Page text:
So good to be small

Jane M. Earhart

January 30, 1991|By Jane M. Earhart

BALTIMORE, the city that never really grew up.

Those who so classify Baltimore rarely intend a compliment but rather insinuate that this is a small town. Well, I like the small-town label. Baltimore born, I lived in the city until marriage took me to the suburbs. Then 10 years ago we moved downtown from our split-level, suburban house. Friends and neighbors thought we were foolish, but we did it nonetheless.

Our first city residence was in Mount Vernon. Then about two years ago I moved slightly north to Bolton Hill. Both areas have their own special charms, while sharing one asset: neighborliness. In the county where we had lived, one was lucky if neighbors were seen once a week, and then the contact was usually a wave from the car as we passed each other in commuting.

Mount Vernon was unique for its mix of characters. In our immediate block were professionals representing all facets of business and those whose customers were procured primarily on the street. Old Maryland families rubbed elbows with winos and hustlers.

The neighborhood network worked so well in Mount Vernon that if a good or bad event happened in our family, neighbors would come forward with an appropriate word for the occasion. My husband died while we were away on vacation, and only one call to a neighbor was needed for everybody who knew us to offer help as soon as I arrived back in Baltimore. One dear street person came up to me a couple of days after my return and offered me his food stamps . . . "to tide you over for a few days, hon."

Bolton Hill neighbors don't offer food stamps, but the community does have its own brand of caring. It has a COP watch that pairs a resident volunteer and a city police officer on hourly evening watches. The twosome travels by car through the neighborhood, observing, investigating and, if necessary, reporting any suspicious activity. Also, a bond seems to exist among residents who are members of the various churches. The parishioners keep in close touch with fellow church members who are ill or in need.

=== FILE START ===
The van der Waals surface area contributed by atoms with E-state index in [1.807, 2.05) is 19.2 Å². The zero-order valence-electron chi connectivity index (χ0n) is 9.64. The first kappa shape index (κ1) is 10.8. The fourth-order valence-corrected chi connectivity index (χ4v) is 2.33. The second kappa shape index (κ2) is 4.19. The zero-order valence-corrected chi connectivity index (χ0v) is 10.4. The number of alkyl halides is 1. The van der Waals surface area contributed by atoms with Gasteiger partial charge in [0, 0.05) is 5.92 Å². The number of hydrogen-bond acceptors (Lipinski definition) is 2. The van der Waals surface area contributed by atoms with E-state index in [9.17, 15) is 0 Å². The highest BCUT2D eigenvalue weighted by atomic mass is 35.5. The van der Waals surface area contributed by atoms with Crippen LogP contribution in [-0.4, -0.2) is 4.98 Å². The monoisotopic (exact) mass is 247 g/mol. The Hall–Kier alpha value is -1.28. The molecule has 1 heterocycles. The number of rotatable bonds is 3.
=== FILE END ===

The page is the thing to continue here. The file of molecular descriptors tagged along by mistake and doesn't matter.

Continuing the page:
Many of the larger homes in both Mount Vernon and Bolton Hill are split into several apartments, and some house the elderly and infirm who spend much of their day at their windows. Looking in from the outside, we walkers look forward to the smiling face, the wave. One elderly gentleman and I have such a set visiting routine that if we don't see each for a couple of days, we're most concerned. At the next window meeting we inquire after each other, gesticulating and improvising with our own sign language.

It's like living in a small town. Perhaps it's a town where neighbors care for each other's welfare and make an effort to offer congratulations, condolence or assistance. Is this the city that never grew up? If so: Hallelujah!

Jane M. Earhart writes from Baltimore. +

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